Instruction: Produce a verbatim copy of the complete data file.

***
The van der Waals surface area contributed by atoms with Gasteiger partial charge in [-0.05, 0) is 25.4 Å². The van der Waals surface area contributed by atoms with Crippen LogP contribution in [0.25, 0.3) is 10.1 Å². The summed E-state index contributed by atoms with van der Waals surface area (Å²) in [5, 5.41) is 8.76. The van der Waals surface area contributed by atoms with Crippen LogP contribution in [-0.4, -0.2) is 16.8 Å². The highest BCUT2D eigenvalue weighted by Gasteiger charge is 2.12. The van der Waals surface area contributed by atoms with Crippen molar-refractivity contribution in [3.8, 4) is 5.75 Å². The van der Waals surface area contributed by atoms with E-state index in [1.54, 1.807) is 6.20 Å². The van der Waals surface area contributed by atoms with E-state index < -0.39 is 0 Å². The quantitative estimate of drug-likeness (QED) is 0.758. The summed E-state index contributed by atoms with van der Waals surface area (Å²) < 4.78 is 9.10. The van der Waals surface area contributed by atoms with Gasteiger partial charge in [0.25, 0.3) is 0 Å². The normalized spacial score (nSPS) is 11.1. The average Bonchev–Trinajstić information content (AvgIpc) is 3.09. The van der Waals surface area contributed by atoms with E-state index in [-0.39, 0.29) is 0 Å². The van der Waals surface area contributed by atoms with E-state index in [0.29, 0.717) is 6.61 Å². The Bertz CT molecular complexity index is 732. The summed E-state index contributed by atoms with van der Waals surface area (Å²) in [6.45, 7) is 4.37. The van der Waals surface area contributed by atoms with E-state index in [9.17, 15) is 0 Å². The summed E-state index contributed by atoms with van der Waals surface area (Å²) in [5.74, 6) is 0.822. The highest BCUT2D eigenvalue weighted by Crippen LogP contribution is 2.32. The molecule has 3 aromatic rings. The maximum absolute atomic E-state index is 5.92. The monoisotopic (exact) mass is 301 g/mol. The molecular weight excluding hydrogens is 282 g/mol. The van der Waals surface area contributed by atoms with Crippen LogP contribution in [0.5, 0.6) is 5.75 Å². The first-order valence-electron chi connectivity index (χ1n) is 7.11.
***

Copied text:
The van der Waals surface area contributed by atoms with Gasteiger partial charge in [-0.05, 0) is 25.4 Å². The van der Waals surface area contributed by atoms with Crippen LogP contribution in [0.25, 0.3) is 10.1 Å². The summed E-state index contributed by atoms with van der Waals surface area (Å²) in [5, 5.41) is 8.76. The van der Waals surface area contributed by atoms with Crippen LogP contribution in [-0.4, -0.2) is 16.8 Å². The highest BCUT2D eigenvalue weighted by Gasteiger charge is 2.12. The van der Waals surface area contributed by atoms with Crippen molar-refractivity contribution in [3.8, 4) is 5.75 Å². The van der Waals surface area contributed by atoms with E-state index in [1.54, 1.807) is 6.20 Å². The van der Waals surface area contributed by atoms with E-state index < -0.39 is 0 Å². The quantitative estimate of drug-likeness (QED) is 0.758. The summed E-state index contributed by atoms with van der Waals surface area (Å²) < 4.78 is 9.10. The van der Waals surface area contributed by atoms with Gasteiger partial charge in [0.25, 0.3) is 0 Å². The normalized spacial score (nSPS) is 11.1. The average Bonchev–Trinajstić information content (AvgIpc) is 3.09. The van der Waals surface area contributed by atoms with E-state index in [-0.39, 0.29) is 0 Å². The van der Waals surface area contributed by atoms with E-state index in [0.29, 0.717) is 6.61 Å². The Bertz CT molecular complexity index is 732. The summed E-state index contributed by atoms with van der Waals surface area (Å²) in [6.45, 7) is 4.37. The van der Waals surface area contributed by atoms with E-state index in [9.17, 15) is 0 Å². The summed E-state index contributed by atoms with van der Waals surface area (Å²) in [5.74, 6) is 0.822. The highest BCUT2D eigenvalue weighted by Crippen LogP contribution is 2.32. The molecule has 3 aromatic rings. The maximum absolute atomic E-state index is 5.92. The monoisotopic (exact) mass is 301 g/mol. The molecular weight excluding hydrogens is 282 g/mol. The van der Waals surface area contributed by atoms with Crippen LogP contribution in [0.5, 0.6) is 5.75 Å². The first-order valence-electron chi connectivity index (χ1n) is 7.11.